What type of accommodations is available for assisting living residents?
Million Americans live in state-licensed assisted living facilities because they simply did not plan for retirement. These facilities, which provide care and supportive services, are intended to meet the care needs of seniors and people with disabilities while allowing for a greater level of independence and integration in the community than would twenty-four-hour nursing care.
Things you should consider when visiting an Assisted living facility.
The United States has a long history of segregating people with disabilities from others in their communities based on stereotypes about where and with whom they ought to live, the Fair Housing Amendments Act’s prohibition against disability discrimination is especially important in these housing settings designed to serve people with disabilities. However, many facility operators—and even the state agencies who license them—are unaware of residents’ fair housing rights.
Assisted Living Facilities must Provide Reasonable Accommodations to People with Disabilities
To accommodate people with disabilities, housing providers have an affirmative obligation to change “rules, policies, practices, or services” that may be necessary to afford disabled residents an equal opportunity to use and enjoy their housing. The U.S. Department of Justice Civil Rights Division and the U.S. Department of Housing and Urban Development’s Office of Fair Housing and Equal Opportunity emphasized, “[s]ince rules, policies, practices, and services may have a different effect on persons with disabilities than on other persons,
treating persons with disabilities exactly the same as others will sometimes deny them an equal opportunity to use and enjoy a dwelling. To establish a claim for discrimination based on failure to accommodate, one must demonstrate that (1) one has a disability, (2) one’s housing
provider knew or reasonably should have known of one’s disability, (3) accommodation of the disability may be necessary to afford one an equal opportunity to use and enjoy one’s dwelling, and (4) the housing provider refused the accommodation.
Are you Assisting living accommodations reasonable?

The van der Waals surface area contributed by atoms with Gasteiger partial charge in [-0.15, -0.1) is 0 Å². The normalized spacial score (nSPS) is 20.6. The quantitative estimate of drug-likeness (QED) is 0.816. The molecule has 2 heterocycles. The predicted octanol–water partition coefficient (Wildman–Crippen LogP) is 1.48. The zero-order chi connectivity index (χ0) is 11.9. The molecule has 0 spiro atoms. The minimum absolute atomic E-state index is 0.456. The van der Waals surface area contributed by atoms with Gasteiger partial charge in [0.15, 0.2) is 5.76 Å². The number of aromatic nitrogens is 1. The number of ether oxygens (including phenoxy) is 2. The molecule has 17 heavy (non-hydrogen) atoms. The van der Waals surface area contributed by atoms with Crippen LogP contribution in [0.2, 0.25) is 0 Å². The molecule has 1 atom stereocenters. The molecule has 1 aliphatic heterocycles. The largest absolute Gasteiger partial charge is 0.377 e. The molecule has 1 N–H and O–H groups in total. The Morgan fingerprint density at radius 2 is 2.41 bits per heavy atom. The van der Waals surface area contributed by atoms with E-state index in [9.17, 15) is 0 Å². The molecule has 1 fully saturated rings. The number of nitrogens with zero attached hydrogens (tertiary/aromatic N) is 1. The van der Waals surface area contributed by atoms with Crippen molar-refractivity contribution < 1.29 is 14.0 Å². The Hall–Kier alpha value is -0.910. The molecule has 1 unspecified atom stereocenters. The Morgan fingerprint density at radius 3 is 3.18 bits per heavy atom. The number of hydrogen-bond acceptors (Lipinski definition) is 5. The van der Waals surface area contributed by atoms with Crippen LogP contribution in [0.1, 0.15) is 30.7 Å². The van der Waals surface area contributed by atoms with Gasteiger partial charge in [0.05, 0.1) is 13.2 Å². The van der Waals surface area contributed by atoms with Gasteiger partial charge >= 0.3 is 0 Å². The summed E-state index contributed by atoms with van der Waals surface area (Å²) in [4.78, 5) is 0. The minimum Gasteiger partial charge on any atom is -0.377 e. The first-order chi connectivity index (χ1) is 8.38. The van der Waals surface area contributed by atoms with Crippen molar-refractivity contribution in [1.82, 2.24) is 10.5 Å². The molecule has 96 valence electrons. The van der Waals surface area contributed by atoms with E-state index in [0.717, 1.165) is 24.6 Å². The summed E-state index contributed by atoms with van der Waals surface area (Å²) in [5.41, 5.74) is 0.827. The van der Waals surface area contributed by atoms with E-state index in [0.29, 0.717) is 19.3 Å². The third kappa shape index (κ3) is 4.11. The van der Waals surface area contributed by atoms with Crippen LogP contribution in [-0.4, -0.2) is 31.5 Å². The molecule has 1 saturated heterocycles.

The legal definition of reasonable: Accommodations are reasonable if they do not impose a fundamental alteration in the nature of the program or create undue financial or administrative burdens. Moreover, the Fair Housing Amendments Act contemplates an “interactive process,” during which the affected parties work jointly to develop solutions to accommodation requests. Reasonable accommodations are based on the individual’s specific disability-related needs and range from landlords allowing service animals in no-pet housing to cities making exceptions to zoning requirements to permit housing for people with disabilities. However, because many states, including California, limit the types of medical conditions that residents of certain facilities may have and the level of care those facilities may provide
On the one hand, some accommodations, such as a visually impaired resident’s request to have the resident’s admission agreement read aloud to the resident, would not likely implicate the licensing scheme and should be granted independence by the facility.
Does your Assisted living facility have a strict licensing scheme?
On the other hand, some accommodations would contradict the licensing scheme. For example, if a resident needs to take medication
by self-injection, and is trained to self administer injections, but the regulations prohibit the administration of any
medication by injection in assisted living, allowing the resident to take medication could violate the facility’s licensing requirements. A court could find that risking citation, loss of licensure, or similar consequences would constitute an undue burden on the facility or fundamental
alteration to its programs. In this instance, the individual with the disability would need accommodation from both
the facility and the state licensing agency to use and enjoy housing.